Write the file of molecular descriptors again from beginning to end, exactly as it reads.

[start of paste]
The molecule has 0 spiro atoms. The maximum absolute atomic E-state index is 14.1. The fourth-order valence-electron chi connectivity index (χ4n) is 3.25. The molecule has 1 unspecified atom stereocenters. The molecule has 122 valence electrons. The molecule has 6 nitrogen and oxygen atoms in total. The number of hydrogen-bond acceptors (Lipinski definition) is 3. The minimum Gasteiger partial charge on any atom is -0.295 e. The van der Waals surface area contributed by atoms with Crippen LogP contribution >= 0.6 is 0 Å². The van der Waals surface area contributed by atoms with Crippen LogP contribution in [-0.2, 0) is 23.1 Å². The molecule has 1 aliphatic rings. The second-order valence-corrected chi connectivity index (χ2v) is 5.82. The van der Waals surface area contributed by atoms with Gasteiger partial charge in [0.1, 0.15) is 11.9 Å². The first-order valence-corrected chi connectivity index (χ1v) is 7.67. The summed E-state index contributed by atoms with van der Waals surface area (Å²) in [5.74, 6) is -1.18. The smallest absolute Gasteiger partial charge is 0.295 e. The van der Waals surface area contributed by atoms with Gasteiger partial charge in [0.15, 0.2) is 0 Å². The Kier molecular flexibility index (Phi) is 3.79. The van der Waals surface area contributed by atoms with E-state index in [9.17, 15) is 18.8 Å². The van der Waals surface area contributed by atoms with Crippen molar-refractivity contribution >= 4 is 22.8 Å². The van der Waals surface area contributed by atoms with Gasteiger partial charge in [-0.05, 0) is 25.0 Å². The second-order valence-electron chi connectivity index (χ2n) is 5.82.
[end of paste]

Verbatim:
The molecule has 0 spiro atoms. The maximum absolute atomic E-state index is 14.1. The fourth-order valence-electron chi connectivity index (χ4n) is 3.25. The molecule has 1 unspecified atom stereocenters. The molecule has 122 valence electrons. The molecule has 6 nitrogen and oxygen atoms in total. The number of hydrogen-bond acceptors (Lipinski definition) is 3. The minimum Gasteiger partial charge on any atom is -0.295 e. The van der Waals surface area contributed by atoms with Crippen LogP contribution >= 0.6 is 0 Å². The van der Waals surface area contributed by atoms with Crippen LogP contribution in [-0.2, 0) is 23.1 Å². The molecule has 1 aliphatic rings. The second-order valence-corrected chi connectivity index (χ2v) is 5.82. The van der Waals surface area contributed by atoms with Gasteiger partial charge in [0.1, 0.15) is 11.9 Å². The first-order valence-corrected chi connectivity index (χ1v) is 7.67. The summed E-state index contributed by atoms with van der Waals surface area (Å²) in [5.74, 6) is -1.18. The smallest absolute Gasteiger partial charge is 0.295 e. The van der Waals surface area contributed by atoms with Gasteiger partial charge in [0.15, 0.2) is 0 Å². The Kier molecular flexibility index (Phi) is 3.79. The van der Waals surface area contributed by atoms with E-state index in [9.17, 15) is 18.8 Å². The van der Waals surface area contributed by atoms with Crippen molar-refractivity contribution >= 4 is 22.8 Å². The van der Waals surface area contributed by atoms with Gasteiger partial charge in [-0.05, 0) is 25.0 Å². The second-order valence-electron chi connectivity index (χ2n) is 5.82.